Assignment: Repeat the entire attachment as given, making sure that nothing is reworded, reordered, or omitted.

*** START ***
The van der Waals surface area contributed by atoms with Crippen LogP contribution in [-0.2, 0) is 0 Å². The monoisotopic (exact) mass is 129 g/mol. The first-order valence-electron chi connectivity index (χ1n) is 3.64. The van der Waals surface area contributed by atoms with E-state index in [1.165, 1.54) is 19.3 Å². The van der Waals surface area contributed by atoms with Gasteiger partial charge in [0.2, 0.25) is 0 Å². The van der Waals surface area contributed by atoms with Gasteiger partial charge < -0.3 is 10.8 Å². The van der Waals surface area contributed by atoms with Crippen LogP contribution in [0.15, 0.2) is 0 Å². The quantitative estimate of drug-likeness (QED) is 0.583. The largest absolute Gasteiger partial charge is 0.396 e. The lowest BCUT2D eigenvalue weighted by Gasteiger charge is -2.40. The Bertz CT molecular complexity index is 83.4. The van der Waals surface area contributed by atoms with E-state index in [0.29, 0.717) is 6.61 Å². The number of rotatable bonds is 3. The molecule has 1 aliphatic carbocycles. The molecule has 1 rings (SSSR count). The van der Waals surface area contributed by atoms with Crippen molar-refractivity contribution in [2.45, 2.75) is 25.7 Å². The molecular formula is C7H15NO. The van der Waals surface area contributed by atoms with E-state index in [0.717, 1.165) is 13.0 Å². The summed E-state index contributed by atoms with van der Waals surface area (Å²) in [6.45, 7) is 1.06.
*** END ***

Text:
The van der Waals surface area contributed by atoms with Crippen LogP contribution in [-0.2, 0) is 0 Å². The monoisotopic (exact) mass is 129 g/mol. The first-order valence-electron chi connectivity index (χ1n) is 3.64. The van der Waals surface area contributed by atoms with E-state index in [1.165, 1.54) is 19.3 Å². The van der Waals surface area contributed by atoms with Gasteiger partial charge in [0.2, 0.25) is 0 Å². The van der Waals surface area contributed by atoms with Gasteiger partial charge < -0.3 is 10.8 Å². The van der Waals surface area contributed by atoms with Crippen LogP contribution in [0.15, 0.2) is 0 Å². The quantitative estimate of drug-likeness (QED) is 0.583. The largest absolute Gasteiger partial charge is 0.396 e. The lowest BCUT2D eigenvalue weighted by Gasteiger charge is -2.40. The Bertz CT molecular complexity index is 83.4. The van der Waals surface area contributed by atoms with E-state index in [0.29, 0.717) is 6.61 Å². The number of rotatable bonds is 3. The molecule has 1 aliphatic carbocycles. The molecule has 1 rings (SSSR count). The van der Waals surface area contributed by atoms with Crippen molar-refractivity contribution in [2.45, 2.75) is 25.7 Å². The molecular formula is C7H15NO. The van der Waals surface area contributed by atoms with E-state index in [0.717, 1.165) is 13.0 Å². The summed E-state index contributed by atoms with van der Waals surface area (Å²) in [6.45, 7) is 1.06.